The Mishna (2a) listed the 15 women who – in the event that their husband passes on with no offspring – cannot become a yevama and marry his surviving brother, due to the fact that they are closely related to him (e.g. if the brother who passed away had married his niece, her father cannot perform yibum with her). Our Gemara presents a question posed by Levi (ben Sisi) to Rebbi (Rabbi Yehuda HaNasi), who asks why the Mishna only lists 15 women, rather than 16. Rabbi Yehuda HaNasi immediately recognized that the suggestion Levi was making aimed to include the case of anusat aviv – when a man rapes a woman, who becomes pregnant with a son. If the rapist has a son from another marriage, according to the hakhamim that son is permitted to marry the woman who was raped (even though he would not be allowed to marry a woman who was legally married to his father – see 18:8). If he does so, and dies without children, we could have a situation where the surviving brother’s own mother could potentially be his yevama!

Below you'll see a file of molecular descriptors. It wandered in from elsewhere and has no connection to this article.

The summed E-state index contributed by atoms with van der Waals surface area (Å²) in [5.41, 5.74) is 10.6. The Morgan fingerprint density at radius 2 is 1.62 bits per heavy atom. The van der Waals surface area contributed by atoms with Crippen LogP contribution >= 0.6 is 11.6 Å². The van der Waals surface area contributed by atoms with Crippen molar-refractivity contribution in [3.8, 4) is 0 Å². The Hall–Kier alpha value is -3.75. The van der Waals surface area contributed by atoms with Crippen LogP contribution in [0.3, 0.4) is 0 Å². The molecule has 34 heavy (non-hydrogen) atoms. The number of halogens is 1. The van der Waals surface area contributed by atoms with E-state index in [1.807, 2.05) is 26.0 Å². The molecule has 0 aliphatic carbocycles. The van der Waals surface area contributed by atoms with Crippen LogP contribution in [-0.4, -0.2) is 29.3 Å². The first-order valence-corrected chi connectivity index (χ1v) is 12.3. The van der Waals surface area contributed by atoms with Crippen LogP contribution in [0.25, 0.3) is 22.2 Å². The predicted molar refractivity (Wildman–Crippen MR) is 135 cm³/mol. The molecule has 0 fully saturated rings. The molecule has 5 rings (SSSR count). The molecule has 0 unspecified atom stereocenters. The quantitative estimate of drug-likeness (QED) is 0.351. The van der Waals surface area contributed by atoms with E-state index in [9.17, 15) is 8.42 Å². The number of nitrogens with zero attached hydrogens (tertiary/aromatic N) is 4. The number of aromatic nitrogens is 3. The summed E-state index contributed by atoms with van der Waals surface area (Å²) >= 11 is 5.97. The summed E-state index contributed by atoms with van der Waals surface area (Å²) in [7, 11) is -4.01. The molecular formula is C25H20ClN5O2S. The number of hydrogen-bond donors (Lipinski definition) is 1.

Rabbi Yehuda HaNasi’s reaction to this suggestion is a blunt ke-medumeh li she-ein lo mo’ah be-kodkodo – “it appears to me that this man does not have a brain in his head!” He explains that this unusual case is subject to a difference of opinion between Rabbi Yehudah and the hakhamim, and the Mishna would not feel a need to include it.
The questioner, Levi ben Sisi, lived in the generation between the tanna’im and amora’im, and was a disciple of Rabbi Yehuda HaNasi who redacted the Mishna. He was also close personal friends with him and with his son, Rabbi Shimon. Nevertheless, it is not uncommon to find (as we do in this story) Rabbi Yehuda HaNasi rebuking him in strong terms. Still we find statements in the Talmud that point to the great respect that Rabbi Yehuda HaNasi had for his student. After Rabbi Yehuda HaNasi passed away, Levi could not find an appropriate teacher, so he moved to Bavel, settling in Neharde’a and developing a close relationship with Shmuel’s father and with Rav.
As was the case with several of Rabbi Yehuda HaNasi’s students, Levi edited an important collection of baraitot, known as Matnita d’bei Levi.